The ship was found just 50 cm (1.6 feet) under the surface. It was once covered by a burial mound like its neighbor, but centuries of agricultural work ploughed it away. Subsequent investigation of the area found the outlines of at least 11 other burial mounds around the ship, all of them long-since ploughed out as well. The georadar also discovered the remains of five longhouses.

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Tuesday, 12 May 2020

Norway To Excavate Viking Ship, First Time In 100 Years


Gjellestad, Norway: The site of the discovery of a viking ship burial site. ERICH NAU, NIKU

The Norwegian government has confirmed it will provide substantial funding to begin an excavation of the Gjellestad Viking ship. It will be the first full excavation of a Viking ship in Norway for more than 100 years.

Despite high recent government expenditure because of the coronavirus crisis, the government has included the expected excavation bill of 15.6 million Norwegian kroner ($1.5 million) in its revised budget.

A time sensitive project

While the Gjellestad ship has been buried for more than 1,000 years, time is of the essence. Norway’s Minister of Climate and Environment, Sveinung Rotevatn, said that getting the ship out of the ground is urgent.

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Tuesday, 5 May 2020

De-faced Skulls and Babies Were Buried in Viking Homes


A new Viking research paper determines parts of dead Norse folk, especially children, were kept beneath homes after the deceased had been buried.

So often sensationalized, glamorized and mystified, 11th century Scandinavia was often a dark and blood-thirsty realm where the upper classes ruled by sword and flame. While the glorified elites of the Viking world were often burned in boats wooden longboats, day to day, the bodies of common Norse people were often discarded crudely, with no pomp and ceremony, and now it has become clear that parts of smashed-skulls and even dead infants bodies were buried beneath doorways and floors in homes.

Consulting the skulls of arcane universal knowledge
Archaeologist Marianne Hem Eriksen from the University of Oslo , who authored the new study which has been published in  World Archaeology , said “Parts of corpses were sometimes placed around farms and inside long houses” and that this was probably not a random act. The Norwegian researcher has studied 40 archaeological fragments from skulls unearthed around greater Scandinavia dating from the Iron Age around 250 BC until about 1050 AD, which was at the end of Viking Age. And testimony to the aforementioned violence, one of the analyzed samples was the whole skull of a 25-40 year old man with its face slashed off, discovered unceremoniously dumped in a well outside a 9th century pit house in Aarhus, Denmark.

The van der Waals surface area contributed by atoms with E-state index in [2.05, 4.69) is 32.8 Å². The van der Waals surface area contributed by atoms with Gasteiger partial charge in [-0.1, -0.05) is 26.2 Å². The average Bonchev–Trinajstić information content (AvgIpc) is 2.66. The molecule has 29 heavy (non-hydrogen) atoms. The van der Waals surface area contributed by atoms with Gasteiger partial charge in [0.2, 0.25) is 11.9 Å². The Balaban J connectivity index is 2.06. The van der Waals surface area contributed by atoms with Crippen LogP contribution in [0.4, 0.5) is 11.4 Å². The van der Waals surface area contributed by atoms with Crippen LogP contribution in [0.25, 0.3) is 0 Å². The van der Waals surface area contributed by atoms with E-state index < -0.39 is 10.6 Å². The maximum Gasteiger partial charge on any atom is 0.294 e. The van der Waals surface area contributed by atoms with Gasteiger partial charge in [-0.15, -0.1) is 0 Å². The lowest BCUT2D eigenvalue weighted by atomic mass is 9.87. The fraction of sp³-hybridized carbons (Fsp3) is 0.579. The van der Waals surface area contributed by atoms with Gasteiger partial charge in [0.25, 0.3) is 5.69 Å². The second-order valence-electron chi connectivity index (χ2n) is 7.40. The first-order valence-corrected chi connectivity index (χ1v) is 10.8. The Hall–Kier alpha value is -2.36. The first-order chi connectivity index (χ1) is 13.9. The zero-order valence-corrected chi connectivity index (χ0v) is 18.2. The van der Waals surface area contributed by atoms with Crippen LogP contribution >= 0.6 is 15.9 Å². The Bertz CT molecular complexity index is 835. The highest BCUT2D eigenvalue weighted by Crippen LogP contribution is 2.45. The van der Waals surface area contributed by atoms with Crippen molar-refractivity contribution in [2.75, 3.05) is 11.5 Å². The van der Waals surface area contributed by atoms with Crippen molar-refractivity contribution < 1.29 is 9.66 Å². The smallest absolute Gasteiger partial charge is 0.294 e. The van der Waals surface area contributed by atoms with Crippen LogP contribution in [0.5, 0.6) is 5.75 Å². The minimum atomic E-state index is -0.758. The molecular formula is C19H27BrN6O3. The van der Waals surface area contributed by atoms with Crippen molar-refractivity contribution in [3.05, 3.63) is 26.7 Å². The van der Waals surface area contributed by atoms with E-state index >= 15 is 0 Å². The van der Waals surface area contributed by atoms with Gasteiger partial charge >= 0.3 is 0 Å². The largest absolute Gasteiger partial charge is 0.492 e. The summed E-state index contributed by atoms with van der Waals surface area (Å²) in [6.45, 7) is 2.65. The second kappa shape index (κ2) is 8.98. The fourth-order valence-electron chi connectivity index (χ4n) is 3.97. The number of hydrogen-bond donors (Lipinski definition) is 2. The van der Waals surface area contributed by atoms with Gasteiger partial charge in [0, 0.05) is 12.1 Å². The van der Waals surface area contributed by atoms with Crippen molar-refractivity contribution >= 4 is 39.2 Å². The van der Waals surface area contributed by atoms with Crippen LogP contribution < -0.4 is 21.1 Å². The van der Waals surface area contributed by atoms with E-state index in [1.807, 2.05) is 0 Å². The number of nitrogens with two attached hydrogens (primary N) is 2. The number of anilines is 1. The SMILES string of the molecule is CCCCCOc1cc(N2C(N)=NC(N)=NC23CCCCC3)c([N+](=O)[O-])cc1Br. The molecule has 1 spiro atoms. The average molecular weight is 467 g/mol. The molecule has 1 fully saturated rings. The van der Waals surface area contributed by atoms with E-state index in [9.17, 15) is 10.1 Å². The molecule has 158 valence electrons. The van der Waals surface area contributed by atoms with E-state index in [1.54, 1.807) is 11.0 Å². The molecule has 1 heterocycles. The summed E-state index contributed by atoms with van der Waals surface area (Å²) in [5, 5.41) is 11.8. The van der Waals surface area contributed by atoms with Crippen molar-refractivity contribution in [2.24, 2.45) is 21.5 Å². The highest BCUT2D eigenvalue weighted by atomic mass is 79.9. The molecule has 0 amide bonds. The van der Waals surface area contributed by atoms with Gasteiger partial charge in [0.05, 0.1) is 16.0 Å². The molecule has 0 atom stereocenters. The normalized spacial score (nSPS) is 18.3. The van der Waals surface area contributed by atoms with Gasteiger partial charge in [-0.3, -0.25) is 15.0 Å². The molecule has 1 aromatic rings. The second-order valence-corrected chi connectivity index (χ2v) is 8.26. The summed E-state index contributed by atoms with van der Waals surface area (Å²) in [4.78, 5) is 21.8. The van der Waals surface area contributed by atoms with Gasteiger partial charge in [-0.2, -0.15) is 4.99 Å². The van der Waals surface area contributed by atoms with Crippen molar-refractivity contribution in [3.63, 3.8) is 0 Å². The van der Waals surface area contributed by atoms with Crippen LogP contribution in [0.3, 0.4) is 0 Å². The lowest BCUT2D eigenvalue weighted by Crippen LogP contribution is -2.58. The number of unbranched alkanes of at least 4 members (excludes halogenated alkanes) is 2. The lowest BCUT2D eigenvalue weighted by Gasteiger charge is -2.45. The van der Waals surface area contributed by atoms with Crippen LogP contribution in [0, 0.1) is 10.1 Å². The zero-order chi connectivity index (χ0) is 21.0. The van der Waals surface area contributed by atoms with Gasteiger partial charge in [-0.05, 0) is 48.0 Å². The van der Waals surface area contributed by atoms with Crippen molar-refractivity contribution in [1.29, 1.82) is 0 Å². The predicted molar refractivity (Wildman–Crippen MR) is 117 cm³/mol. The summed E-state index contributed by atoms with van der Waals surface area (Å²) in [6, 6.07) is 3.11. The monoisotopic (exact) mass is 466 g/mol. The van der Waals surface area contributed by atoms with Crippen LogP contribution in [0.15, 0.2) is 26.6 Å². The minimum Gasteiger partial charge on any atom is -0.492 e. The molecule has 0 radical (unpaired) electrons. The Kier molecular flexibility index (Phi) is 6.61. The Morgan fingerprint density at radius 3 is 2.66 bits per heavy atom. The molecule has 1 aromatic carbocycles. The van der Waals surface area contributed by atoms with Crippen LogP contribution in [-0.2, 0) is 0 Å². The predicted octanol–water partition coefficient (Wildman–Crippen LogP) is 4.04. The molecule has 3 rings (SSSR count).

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Macabre death rituals in the Viking Age

The skull of a man, 25-40 years, with his face cut off with a sharp weapon. The head was found in a well outside a pit house from the 9th century in Aarhus, Denmark 
[Credit: Rogvi N. Johansen/Moesgaard Museum]

New research has put a question mark on the popular stereotype perpetuated in literature and cinema that Vikings were burned in boats or burial mounds together with valuable items on their way to Valhalla, the fabled hall where fallen warriors rest.

According to new research, Vikings kept bits of skulls and even dead infants in their homes, among other things, under doorways and floors, national broadcaster NRK reported.

Archaeologist Marianne Hem Eriksen at the University of Oslo has studied 40 archaeological finds of skull remains around Scandinavia from the Iron Age, found from about 250 BC until about 1050 AD, which corresponds to the end of the Viking Age.